Tuesday, June 01, 2010

Dog licenses, Room 14. Journalist licenses, Room 15.

Figure 1.
Example of unlicensed journalist,
Thomas Paine.

A Michigan state senator believes that journalists should be licensed if they are to report on, for instance, Michigan state senators. (Tip of the hat: Franklin Center.)
Senator Bruce Patterson is introducing legislation that will regulate reporters much like the state does with hairdressers, auto mechanics and plumbers. Patterson, who also practices constitutional law, says that the general public is being overwhelmed by an increasing number of media outlets--traditional, online and citizen generated--and an even greater amount misinformation. …

He told FoxNews.com that some reporters covering state politics don’t know what they’re talking about and they’re working for publications he’s never heard of, so he wants to install a process that’ll help him and the general public figure out which reporters to trust. …

According to the bill, reporters must provide the licensing board proof of:

--"Good moral character” and demonstrate they have industry “ethics standards acceptable to the board.”
--Possession of a degree in journalism or other degree substantially equivalent.
--Not less than 3 years experience as a reporter or any other relevant background information.
--Awards or recognition related to being a reporter.
--Three or more writing samples.
Your blogger believes this to be an excellent principle. It will not do to have just anyone writing about public issues; that is a job for the experts, such as reporters for the New York Times and the Washington Post, and others with no taint of moral turpitude such as plagiarism or bias.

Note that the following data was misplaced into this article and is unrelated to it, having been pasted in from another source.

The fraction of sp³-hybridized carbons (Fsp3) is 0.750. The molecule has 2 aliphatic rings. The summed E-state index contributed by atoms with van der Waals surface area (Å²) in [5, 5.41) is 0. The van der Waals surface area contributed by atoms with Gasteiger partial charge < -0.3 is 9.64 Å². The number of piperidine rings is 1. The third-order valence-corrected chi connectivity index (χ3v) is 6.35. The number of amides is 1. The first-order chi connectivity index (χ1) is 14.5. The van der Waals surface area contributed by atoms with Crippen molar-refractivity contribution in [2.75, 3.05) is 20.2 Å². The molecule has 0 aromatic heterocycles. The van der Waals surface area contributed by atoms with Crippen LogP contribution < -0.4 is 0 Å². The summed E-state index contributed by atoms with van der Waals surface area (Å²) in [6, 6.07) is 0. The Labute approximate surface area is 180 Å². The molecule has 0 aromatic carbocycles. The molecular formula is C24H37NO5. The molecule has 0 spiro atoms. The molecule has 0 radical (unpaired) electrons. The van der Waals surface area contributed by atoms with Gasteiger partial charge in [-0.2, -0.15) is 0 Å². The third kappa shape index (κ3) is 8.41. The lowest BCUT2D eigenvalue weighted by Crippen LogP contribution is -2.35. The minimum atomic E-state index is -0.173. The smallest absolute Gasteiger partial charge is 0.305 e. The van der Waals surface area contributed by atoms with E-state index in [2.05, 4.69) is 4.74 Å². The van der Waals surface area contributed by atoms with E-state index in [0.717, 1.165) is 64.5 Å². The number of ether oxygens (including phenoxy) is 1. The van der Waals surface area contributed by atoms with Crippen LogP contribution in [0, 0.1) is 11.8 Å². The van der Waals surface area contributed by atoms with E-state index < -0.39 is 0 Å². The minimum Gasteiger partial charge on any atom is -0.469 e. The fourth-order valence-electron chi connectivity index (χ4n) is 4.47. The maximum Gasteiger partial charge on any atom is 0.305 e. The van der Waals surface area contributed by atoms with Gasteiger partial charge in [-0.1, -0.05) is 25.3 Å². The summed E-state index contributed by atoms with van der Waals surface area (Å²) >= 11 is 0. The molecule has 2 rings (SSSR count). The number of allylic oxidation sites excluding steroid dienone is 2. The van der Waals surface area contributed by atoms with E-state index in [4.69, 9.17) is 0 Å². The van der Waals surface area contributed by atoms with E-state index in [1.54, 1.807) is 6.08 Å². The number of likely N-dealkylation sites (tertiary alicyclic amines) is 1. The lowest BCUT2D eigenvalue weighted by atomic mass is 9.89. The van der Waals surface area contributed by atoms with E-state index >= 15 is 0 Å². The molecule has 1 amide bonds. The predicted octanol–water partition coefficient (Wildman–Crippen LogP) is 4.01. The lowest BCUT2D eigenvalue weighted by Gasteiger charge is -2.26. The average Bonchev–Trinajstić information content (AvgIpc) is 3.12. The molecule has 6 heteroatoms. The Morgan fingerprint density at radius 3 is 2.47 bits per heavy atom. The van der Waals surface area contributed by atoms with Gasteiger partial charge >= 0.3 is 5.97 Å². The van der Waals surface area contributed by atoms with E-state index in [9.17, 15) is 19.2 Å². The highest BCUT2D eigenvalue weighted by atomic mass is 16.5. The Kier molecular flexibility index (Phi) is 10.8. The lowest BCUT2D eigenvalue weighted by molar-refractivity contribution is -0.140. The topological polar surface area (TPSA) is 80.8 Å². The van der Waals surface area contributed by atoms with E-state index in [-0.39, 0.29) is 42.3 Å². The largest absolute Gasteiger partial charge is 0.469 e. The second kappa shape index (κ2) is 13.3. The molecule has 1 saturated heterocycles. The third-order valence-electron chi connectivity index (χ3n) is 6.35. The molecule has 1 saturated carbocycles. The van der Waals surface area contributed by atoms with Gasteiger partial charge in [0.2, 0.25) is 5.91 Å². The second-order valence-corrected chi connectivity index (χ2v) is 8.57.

Whenever unlicensed journalists and commentators are allowed to spread their views to the suggestible masses, only harm can result. Consider the hindrance to the orderly adoption of the progressive agenda by unapproved blogs and unknown publications.
The senator said that he feels that there’s no way to tell who’s a legitimate journalist and who’s just rewriting other reporters’ reporting and twisting facts.
Absolutely. Jayson Blair documented this thoroughly in his series on oppression of minorities in the newsroom, published by the New York Times in 2003. It was also the subject of an op-ed piece in the 1930s by Walter Duranty, also of the New York Times, titled "Soviet Union Leads the Way in Holding Journalists Responsible."

The licensing of hairdressers and journalists makes such good sense that I recommend it be expanded to include lawmakers. This is a little avant-garde at the moment, but to encourage the adoption of a license for state and national legislators, I have ginned up a rough draft of a licensing exam.


(Note: This questionnaire refers to the qualifications for a political license only. If you are seeking to be an accredited literary writer, you are in the wrong pew. Apply for poetic licenses with the Bureau of Approved Creative Writing.)

1. Are you now, or have you ever been, a lawyer?

2. If you answered "yes" to the above, do you know any non-lawyers who can testify to your ethical standards?

3. Are you familiar with a document known as the United States Constitution?

4. If you answered "yes" to the above, have you read it?

5. Have you ever been diagnosed with, or in intimate contact with a patient infected with, Pelosi Syndrome?

6.Do you have any skills, talents, interests, or knowledge outside the realm of law?

7. Submit three examples of a bill that you have yourself read in its entirety.


1 comment:

Anonymous said...

Perfect! Thanks, Rick.